PROTECTING THE ENVIRONMENT
$10.9 Million in Safe Drinking Water Funding: This year [FY99], thanks to President Clinton, Indiana will receive $9.1 million for the Drinking Water State Revolving Funds to provide low-interest loans to municipalities to build, improve, and prevent pollution of drinking water systems. In addition, Indiana will receive $1.8 million in Public Water Supply Supervision grants to help monitor drinking water quality and enforce health standards. 17 Superfund Sites Cleaned Up: Since the President took office in 1993, the EPA has completed 17 toxic waste site clean-ups in Indiana. The sites are located in Spencer, Seymour, Columbus, Columbia City, Fort Wayne, Elkhart, Osceola, South Bend, Zionsville, Kingsbury, Vincennes, Marion, Michigan City, Gary (2), and Indianapolis (2) [through 6/99]. This is more than four times the number of sites cleaned up under the previous two administrations combined. Revitalizing Brownfields in Indiana: As part of the Clinton-Gore Administration's efforts to clean up Brownfields, the EPA has awarded grants to Indianapolis, Fort Wayne, Northwest Indiana cities and the State of Indiana for environmental clean-up and economic revitalization. These projects are intended to jump-start local clean-up efforts by providing funds to return unproductive, abandoned, contaminated urban properties to productive use.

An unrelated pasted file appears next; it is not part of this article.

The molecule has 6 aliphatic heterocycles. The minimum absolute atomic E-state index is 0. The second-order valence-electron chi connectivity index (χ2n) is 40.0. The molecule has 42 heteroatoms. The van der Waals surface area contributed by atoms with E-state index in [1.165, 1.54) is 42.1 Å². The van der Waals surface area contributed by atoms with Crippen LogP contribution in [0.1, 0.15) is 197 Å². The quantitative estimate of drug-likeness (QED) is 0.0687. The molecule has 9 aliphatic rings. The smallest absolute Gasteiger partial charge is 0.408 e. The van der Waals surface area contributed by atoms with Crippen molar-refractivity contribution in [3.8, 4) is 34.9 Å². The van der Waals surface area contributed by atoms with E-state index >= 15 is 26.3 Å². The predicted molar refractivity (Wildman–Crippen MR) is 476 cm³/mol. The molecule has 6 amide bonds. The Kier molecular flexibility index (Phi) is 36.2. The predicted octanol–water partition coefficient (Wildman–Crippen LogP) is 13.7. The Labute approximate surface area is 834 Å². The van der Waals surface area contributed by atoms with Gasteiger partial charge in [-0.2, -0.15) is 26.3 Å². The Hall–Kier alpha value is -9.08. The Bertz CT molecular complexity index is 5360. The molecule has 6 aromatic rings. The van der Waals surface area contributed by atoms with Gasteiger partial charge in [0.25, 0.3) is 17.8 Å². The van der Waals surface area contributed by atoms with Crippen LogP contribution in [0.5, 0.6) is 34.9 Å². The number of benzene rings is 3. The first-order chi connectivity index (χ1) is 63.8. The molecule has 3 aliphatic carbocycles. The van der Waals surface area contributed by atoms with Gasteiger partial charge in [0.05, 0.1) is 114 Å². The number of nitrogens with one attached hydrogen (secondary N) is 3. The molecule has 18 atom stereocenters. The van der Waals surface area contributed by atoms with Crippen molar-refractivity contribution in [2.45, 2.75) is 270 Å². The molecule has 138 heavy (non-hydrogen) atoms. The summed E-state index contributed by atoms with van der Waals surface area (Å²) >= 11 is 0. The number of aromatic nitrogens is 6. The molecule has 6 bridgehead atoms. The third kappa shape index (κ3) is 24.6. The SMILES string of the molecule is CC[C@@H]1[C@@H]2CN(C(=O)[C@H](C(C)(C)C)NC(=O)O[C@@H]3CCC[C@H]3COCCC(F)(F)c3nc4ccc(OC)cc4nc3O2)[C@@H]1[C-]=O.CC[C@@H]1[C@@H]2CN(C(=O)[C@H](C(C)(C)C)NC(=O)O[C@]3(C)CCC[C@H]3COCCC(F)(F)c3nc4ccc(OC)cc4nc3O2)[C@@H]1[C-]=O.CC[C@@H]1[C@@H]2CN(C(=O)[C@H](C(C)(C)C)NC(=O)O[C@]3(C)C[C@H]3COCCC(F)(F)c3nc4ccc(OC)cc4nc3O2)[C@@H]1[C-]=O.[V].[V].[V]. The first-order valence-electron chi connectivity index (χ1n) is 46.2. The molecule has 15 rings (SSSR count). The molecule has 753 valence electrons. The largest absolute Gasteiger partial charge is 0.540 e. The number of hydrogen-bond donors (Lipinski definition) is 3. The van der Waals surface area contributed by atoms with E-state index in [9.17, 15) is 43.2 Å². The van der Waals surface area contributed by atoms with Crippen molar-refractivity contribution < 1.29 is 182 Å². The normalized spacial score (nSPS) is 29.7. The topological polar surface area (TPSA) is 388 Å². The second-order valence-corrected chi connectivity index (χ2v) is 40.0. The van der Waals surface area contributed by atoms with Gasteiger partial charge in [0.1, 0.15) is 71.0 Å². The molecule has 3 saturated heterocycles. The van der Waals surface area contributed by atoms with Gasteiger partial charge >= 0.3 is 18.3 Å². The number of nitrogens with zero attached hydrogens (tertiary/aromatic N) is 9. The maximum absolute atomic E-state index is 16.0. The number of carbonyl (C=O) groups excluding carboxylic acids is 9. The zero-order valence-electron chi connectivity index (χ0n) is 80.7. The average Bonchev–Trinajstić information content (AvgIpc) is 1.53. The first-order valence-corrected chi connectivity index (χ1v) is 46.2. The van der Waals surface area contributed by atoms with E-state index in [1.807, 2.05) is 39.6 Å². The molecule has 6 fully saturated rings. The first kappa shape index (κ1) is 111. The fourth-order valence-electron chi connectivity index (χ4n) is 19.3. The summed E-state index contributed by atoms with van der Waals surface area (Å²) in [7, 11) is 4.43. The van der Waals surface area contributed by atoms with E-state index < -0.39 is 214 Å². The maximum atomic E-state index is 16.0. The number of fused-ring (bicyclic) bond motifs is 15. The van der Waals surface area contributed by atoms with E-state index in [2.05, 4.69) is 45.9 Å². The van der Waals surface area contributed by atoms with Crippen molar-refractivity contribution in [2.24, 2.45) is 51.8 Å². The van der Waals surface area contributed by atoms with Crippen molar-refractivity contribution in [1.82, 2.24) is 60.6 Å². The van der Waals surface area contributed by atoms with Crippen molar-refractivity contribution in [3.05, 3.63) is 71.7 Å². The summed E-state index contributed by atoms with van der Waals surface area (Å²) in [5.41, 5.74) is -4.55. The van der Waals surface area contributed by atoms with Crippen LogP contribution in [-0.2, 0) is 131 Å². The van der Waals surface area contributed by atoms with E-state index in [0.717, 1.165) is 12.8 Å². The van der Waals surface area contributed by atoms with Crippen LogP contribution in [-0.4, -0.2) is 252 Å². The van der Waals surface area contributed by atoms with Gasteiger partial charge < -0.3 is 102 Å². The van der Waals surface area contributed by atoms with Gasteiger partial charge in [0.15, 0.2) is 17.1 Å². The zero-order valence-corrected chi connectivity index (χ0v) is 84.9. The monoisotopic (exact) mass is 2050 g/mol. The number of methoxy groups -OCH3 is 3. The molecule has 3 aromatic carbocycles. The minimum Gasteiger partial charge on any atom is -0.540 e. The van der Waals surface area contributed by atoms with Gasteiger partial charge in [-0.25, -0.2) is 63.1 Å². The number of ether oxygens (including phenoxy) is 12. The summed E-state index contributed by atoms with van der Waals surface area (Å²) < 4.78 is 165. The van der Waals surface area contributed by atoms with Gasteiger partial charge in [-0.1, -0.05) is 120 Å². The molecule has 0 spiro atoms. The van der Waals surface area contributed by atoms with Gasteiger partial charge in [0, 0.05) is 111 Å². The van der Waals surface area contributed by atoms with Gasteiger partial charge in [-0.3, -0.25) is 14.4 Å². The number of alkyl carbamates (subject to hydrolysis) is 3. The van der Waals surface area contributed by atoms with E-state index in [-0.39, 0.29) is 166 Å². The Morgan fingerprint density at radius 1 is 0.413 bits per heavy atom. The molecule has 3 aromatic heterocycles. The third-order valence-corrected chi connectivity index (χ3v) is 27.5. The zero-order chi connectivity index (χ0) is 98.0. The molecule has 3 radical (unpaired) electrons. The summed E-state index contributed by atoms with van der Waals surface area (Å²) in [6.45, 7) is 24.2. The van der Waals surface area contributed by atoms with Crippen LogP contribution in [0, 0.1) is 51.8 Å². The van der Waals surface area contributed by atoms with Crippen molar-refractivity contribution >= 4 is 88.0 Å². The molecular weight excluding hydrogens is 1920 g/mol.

SPEARHEADING URBAN RENEWAL EFFORTS
Revitalizing Indiana's Communities: Indianapolis was designated an Enterprise Community in December, 1994 and was awarded $3 million to create more jobs, housing, and economic opportunity for area residents. In 1999, Gary/East Chicago was designated a New Urban Empowerment Zone and Austin was named a Rural Enterprise Community. Expanding the Low-Income Housing Tax Credit Will Help Develop 3,600 To 4,300 New Affordable Housing Units in Indiana Over the Next 5 Years: Last year, the President and Vice President pushed for a 40-percent expansion in the Low-Income Housing Tax Credit. This year, the President and Vice President will try again to enact tax incentives to develop affordable housing. In Indiana alone, this proposal would mean an additional 3,600 - 4,300 quality rental housing units for low-income American families during the next five years.
PROVIDING DISASTER RELIEF
$41.8 Million in Federal Emergency Assistance: Since 1993, Indiana has received $41.8 million in disaster relief. This includes $10 million in assistance to those suffering from severe winter storms, severe storms and flooding in 1998. [FEMA, 12/98]
EXPANDING FUNDS FOR TRANSPORTATION IMPROVEMENT
Over $2.5 Billion in Federal Highway Aid: Since 1993, Indiana has received over $2.5 billion in federal highway aid. Included in this funding is $1 million for emergency relief in response to natural disasters. These funds have helped generate 105,504 jobs. [through FY98] Over $243 Million in Transit Funding: The Federal Transportation Administration has provided over $243 million in funding since 1993 to support mass transportation in Indiana. The funds have been primarily used to replace and repair the state's bus system. Special projects include: $608,069 discretionary grant to the Indiana Department of Transportation in March 1997 to construct a day care center in Greater Lafayette. Over $170 Million in Airport Improvement Program Funds: From FY93-FY98 Indiana received over $170 million in Airport Improvement Program funds to help build and renovate airports, and, when necessary, to provide funds for noise abatement to improve the quality of life for residents who live near airports. Saving Lives and Property: In 1997 the United States Coast Guard saved 6 lives and over $1.9 million of property in Indiana.
Last Updated July 1999